The use of aftershave can be traced back to early Roman times. We can only imagine what those products were like, but like so many products, aftershave has evolved. In its earliest forms, perhaps even the Roman versions, aftershave was purely an antiseptic. Usually containing large amounts of alcohol or witch hazel, it was intended to prevent infection in the cuts men would occasionally get while shaving. The trouble was that it burned like the dickens, so men avoided it whenever possible. The earliest scents to be added to aftershave were Bay Rum and Sandalwood, both quite masculine smelling, but neither did anything to reduce the sting.
Gillette Series Sensitive Skin
|For sensitive skin, non-greasy||$||4.75|
Anthony Aftershave Balm
|Absorbs immediately and reduces minor razor burns||$$||4.75|
Clinique for Men
|Moisturizes skin, suitable for all skin types||$$||4/5|
Geo F. Trumper
|Non-greasy and seals the skin||$$$||5/5|
Baxter of California
|Alcohol-free, contains aloe vera to calm sensitive skin||$$||4.9/5|
Today, aftershave is still alcohol or witch hazel based to prevent infection and to act as an astringent to reduce skin irritation. Luckily, manufacturers have also learned to add lotions, gels, or powders to reduce the burn and moisturize your skin more effectively.
So What Does Aftershave Do Exactly?
In addition to removing hair, shaving does several things to your face. Most men use warm or hot water to soften their facial hair. This also opens the pores of your skin. The pores are opened further by some of the ingredients in common shave soap and shaving creams. While you shave, you are removing hundreds of thousands of skin cells. Many are already dead and your skin needs this exfoliation to remain in tip-top condition, but removing them exposes a raw, irritated second layer. This is the source of razor burn.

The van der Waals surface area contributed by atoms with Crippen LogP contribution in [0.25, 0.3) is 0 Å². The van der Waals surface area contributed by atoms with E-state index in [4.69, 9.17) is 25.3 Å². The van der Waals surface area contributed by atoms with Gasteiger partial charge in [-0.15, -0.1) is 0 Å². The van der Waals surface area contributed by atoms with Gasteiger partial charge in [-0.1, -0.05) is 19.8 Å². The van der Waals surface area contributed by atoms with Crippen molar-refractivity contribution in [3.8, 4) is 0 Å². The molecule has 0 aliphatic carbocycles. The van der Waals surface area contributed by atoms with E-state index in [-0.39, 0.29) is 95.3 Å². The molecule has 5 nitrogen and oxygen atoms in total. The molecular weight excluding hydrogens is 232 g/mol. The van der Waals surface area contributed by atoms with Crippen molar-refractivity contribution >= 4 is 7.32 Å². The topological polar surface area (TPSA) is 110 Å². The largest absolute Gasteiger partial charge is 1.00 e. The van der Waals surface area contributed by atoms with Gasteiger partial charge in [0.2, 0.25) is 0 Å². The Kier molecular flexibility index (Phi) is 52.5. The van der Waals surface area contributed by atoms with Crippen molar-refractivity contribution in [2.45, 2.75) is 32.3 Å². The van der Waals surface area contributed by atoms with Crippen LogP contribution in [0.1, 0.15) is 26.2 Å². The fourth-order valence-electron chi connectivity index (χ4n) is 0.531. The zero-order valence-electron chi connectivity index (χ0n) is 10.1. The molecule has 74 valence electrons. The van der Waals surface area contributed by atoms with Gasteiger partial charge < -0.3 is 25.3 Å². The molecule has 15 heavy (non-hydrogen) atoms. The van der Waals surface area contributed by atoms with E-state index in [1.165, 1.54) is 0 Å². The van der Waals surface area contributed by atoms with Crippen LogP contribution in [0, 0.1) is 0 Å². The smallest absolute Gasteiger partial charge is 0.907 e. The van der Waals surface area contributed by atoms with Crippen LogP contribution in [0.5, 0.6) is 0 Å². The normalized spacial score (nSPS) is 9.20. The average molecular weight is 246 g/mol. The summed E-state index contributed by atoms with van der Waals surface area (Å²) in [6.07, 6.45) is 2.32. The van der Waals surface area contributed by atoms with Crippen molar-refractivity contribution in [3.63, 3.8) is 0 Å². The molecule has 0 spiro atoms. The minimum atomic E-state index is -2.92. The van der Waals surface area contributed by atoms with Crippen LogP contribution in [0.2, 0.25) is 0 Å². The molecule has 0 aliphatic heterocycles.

So, after shaving, you have pores that are wide open and irritated skin. Both are exposed to the dirt and bacteria in the air. The alcohol or witch hazel base of aftershave will close the pores and kills bacteria on contact. Both are great, but neither does anything to reduce the skin irritation. Quite the opposite, alcohol and witch hazel are both irritants. That is where the other ingredients come into play. Many manufacturers add aloe vera, oils, or balms of various types in order to alleviate the skin irritation that many men suffer from post shave. In addition to eliminating skin irritation, some of these products act as a lotion in order to soften your skin in an attempt to reduce age lines and wrinkles.
Many aftershaves contain a fragrance. The scent is added in many ways, from essential oils to a group chemicals. Despite being marketed as both a cologne and aftershave, they are not truly interchangeable products. A cologne does not have the antiseptic qualities of a good aftershave and, vice-versa, an aftershave does not have the long lasting scent qualities and nuances of a good cologne.
Some Aftershave Recommendations
As with any other product, some aftershaves that are better than others. There are five products that we think rise above their competitors. Geo F. Trumper Skin Food is the product we consider the best of the best.